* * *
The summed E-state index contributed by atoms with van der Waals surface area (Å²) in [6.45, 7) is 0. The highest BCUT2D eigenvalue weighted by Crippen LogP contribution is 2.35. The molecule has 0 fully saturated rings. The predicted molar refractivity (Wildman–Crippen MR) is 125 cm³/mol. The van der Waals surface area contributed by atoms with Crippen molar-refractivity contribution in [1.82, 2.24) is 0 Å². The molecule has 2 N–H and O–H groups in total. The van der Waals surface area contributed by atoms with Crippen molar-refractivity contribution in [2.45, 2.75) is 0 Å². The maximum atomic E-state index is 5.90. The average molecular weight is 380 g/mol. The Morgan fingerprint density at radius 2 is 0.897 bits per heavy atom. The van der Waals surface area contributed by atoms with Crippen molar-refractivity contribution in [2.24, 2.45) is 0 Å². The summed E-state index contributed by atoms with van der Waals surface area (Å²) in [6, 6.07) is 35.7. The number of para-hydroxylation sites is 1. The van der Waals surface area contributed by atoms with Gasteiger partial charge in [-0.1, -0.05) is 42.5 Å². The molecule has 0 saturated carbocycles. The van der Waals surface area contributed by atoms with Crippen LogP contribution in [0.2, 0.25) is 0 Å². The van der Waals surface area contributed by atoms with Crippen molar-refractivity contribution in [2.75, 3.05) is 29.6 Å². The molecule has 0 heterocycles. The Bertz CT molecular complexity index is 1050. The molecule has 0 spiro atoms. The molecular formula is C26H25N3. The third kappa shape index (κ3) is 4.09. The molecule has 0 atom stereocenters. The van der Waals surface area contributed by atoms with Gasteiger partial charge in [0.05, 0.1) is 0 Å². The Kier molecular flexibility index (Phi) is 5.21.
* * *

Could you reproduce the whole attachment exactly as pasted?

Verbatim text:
The summed E-state index contributed by atoms with van der Waals surface area (Å²) in [6.45, 7) is 0. The highest BCUT2D eigenvalue weighted by Crippen LogP contribution is 2.35. The molecule has 0 fully saturated rings. The predicted molar refractivity (Wildman–Crippen MR) is 125 cm³/mol. The van der Waals surface area contributed by atoms with Crippen molar-refractivity contribution in [1.82, 2.24) is 0 Å². The molecule has 2 N–H and O–H groups in total. The van der Waals surface area contributed by atoms with Crippen molar-refractivity contribution in [2.45, 2.75) is 0 Å². The maximum atomic E-state index is 5.90. The average molecular weight is 380 g/mol. The Morgan fingerprint density at radius 2 is 0.897 bits per heavy atom. The van der Waals surface area contributed by atoms with Crippen molar-refractivity contribution in [2.24, 2.45) is 0 Å². The summed E-state index contributed by atoms with van der Waals surface area (Å²) in [6, 6.07) is 35.7. The number of para-hydroxylation sites is 1. The van der Waals surface area contributed by atoms with Gasteiger partial charge in [-0.1, -0.05) is 42.5 Å². The molecule has 0 saturated carbocycles. The van der Waals surface area contributed by atoms with Crippen LogP contribution in [0.2, 0.25) is 0 Å². The van der Waals surface area contributed by atoms with Crippen molar-refractivity contribution in [2.75, 3.05) is 29.6 Å². The molecule has 0 heterocycles. The Bertz CT molecular complexity index is 1050. The molecule has 0 spiro atoms. The molecular formula is C26H25N3. The third kappa shape index (κ3) is 4.09. The molecule has 0 atom stereocenters. The van der Waals surface area contributed by atoms with Gasteiger partial charge in [0.05, 0.1) is 0 Å². The Kier molecular flexibility index (Phi) is 5.21.